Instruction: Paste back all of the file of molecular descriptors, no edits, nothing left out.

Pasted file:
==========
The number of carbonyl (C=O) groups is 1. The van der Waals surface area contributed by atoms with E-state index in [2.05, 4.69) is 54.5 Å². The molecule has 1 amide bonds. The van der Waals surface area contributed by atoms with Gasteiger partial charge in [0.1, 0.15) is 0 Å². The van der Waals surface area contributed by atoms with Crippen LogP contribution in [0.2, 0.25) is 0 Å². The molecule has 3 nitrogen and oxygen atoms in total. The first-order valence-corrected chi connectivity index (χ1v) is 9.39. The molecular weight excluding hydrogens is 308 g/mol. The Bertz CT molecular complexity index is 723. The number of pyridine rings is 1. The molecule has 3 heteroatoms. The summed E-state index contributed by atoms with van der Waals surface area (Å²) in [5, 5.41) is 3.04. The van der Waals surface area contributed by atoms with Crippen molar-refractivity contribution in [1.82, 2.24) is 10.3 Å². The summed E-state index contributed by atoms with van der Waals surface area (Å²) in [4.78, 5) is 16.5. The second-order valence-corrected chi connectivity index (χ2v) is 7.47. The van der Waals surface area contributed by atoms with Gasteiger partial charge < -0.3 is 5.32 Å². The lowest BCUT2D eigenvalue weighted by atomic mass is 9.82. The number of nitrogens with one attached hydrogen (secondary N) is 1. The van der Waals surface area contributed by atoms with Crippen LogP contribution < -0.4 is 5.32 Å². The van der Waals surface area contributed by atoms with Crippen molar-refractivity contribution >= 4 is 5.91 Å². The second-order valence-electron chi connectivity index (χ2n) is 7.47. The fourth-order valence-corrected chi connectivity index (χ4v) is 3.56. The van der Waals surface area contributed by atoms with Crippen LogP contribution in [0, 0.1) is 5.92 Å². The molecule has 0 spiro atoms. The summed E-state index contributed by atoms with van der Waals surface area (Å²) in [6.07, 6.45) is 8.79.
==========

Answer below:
The number of carbonyl (C=O) groups is 1. The van der Waals surface area contributed by atoms with E-state index in [2.05, 4.69) is 54.5 Å². The molecule has 1 amide bonds. The van der Waals surface area contributed by atoms with Gasteiger partial charge in [0.1, 0.15) is 0 Å². The van der Waals surface area contributed by atoms with Crippen LogP contribution in [0.2, 0.25) is 0 Å². The molecule has 3 nitrogen and oxygen atoms in total. The first-order valence-corrected chi connectivity index (χ1v) is 9.39. The molecular weight excluding hydrogens is 308 g/mol. The Bertz CT molecular complexity index is 723. The number of pyridine rings is 1. The molecule has 3 heteroatoms. The summed E-state index contributed by atoms with van der Waals surface area (Å²) in [5, 5.41) is 3.04. The van der Waals surface area contributed by atoms with Crippen molar-refractivity contribution in [1.82, 2.24) is 10.3 Å². The summed E-state index contributed by atoms with van der Waals surface area (Å²) in [4.78, 5) is 16.5. The second-order valence-corrected chi connectivity index (χ2v) is 7.47. The van der Waals surface area contributed by atoms with Gasteiger partial charge < -0.3 is 5.32 Å². The lowest BCUT2D eigenvalue weighted by atomic mass is 9.82. The number of nitrogens with one attached hydrogen (secondary N) is 1. The van der Waals surface area contributed by atoms with Crippen LogP contribution < -0.4 is 5.32 Å². The van der Waals surface area contributed by atoms with Crippen molar-refractivity contribution >= 4 is 5.91 Å². The second-order valence-electron chi connectivity index (χ2n) is 7.47. The fourth-order valence-corrected chi connectivity index (χ4v) is 3.56. The van der Waals surface area contributed by atoms with Crippen LogP contribution in [0, 0.1) is 5.92 Å². The molecule has 0 spiro atoms. The summed E-state index contributed by atoms with van der Waals surface area (Å²) in [6.07, 6.45) is 8.79.